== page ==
Unpacking the Balaclava

After ten years I unpack the memory;
two sisters more used to the delicate
joyful work of interlacing the fine threads
of baby bonnets when the request came.
A balaclava for a man
who would never execute the trip he planned
but knew the importance of planning
as we did of making.
He used paper and ink to map remote routes,
mark the exact locations of wild berry patches
and waterholes.
We used thick wool to drive the forecast cold
from his face as he trekked his dreamscape on horseback.
Ignoring the green and brown camouflage colours
of the bush he imagined sleeping and not waking in,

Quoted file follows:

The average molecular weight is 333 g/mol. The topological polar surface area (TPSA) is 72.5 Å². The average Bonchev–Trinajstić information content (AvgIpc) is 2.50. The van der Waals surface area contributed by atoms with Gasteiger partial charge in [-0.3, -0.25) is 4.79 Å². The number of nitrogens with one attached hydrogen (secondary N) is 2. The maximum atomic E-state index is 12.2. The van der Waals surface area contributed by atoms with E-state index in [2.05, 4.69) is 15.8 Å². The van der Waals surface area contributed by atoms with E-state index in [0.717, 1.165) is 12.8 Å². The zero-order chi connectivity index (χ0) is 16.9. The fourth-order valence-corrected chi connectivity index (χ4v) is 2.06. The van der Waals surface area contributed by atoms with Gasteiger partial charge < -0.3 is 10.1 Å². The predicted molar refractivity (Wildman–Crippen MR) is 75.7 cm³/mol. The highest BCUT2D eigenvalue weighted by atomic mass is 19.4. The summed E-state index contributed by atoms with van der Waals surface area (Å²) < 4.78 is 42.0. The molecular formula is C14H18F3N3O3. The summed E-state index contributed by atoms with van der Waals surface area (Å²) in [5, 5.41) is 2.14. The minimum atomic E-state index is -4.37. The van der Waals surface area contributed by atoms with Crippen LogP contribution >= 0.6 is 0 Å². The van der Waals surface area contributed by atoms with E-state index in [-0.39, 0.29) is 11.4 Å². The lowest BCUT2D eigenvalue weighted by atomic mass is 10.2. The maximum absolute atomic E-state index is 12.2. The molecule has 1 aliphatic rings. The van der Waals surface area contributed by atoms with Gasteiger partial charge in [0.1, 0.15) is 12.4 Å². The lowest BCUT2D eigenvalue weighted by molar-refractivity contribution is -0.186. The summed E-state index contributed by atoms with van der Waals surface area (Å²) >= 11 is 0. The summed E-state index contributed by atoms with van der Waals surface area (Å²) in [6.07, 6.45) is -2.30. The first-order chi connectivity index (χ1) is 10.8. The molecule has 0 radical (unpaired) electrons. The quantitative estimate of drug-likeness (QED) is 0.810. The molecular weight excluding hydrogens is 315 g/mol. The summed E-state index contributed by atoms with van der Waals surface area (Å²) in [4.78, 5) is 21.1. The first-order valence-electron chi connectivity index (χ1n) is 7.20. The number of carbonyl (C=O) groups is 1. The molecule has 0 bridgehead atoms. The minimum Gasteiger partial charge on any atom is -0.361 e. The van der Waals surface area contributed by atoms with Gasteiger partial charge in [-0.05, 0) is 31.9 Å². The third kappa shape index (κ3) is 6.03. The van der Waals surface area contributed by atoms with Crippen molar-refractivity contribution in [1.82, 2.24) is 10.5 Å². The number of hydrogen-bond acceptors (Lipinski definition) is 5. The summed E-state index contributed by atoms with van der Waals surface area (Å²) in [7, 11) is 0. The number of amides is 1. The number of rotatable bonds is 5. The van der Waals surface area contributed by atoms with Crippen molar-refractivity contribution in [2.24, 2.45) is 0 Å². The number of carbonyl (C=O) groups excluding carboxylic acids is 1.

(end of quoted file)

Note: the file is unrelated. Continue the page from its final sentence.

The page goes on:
we chose sky blue and black, hoping to buy him
one more day one more night.
We took turns weaving our love into rows
we couldn't tell apart. When we finished
we fitted the shaven head of our brother
with this soft misshapen talisman. Two openings:
One for the eyes to stare down time.
One for the nose and mouth to breathe
in and out and all the way home.

Jane Williams

If you have any comments on this poem,  Jane Williams  would be pleased to hear from you.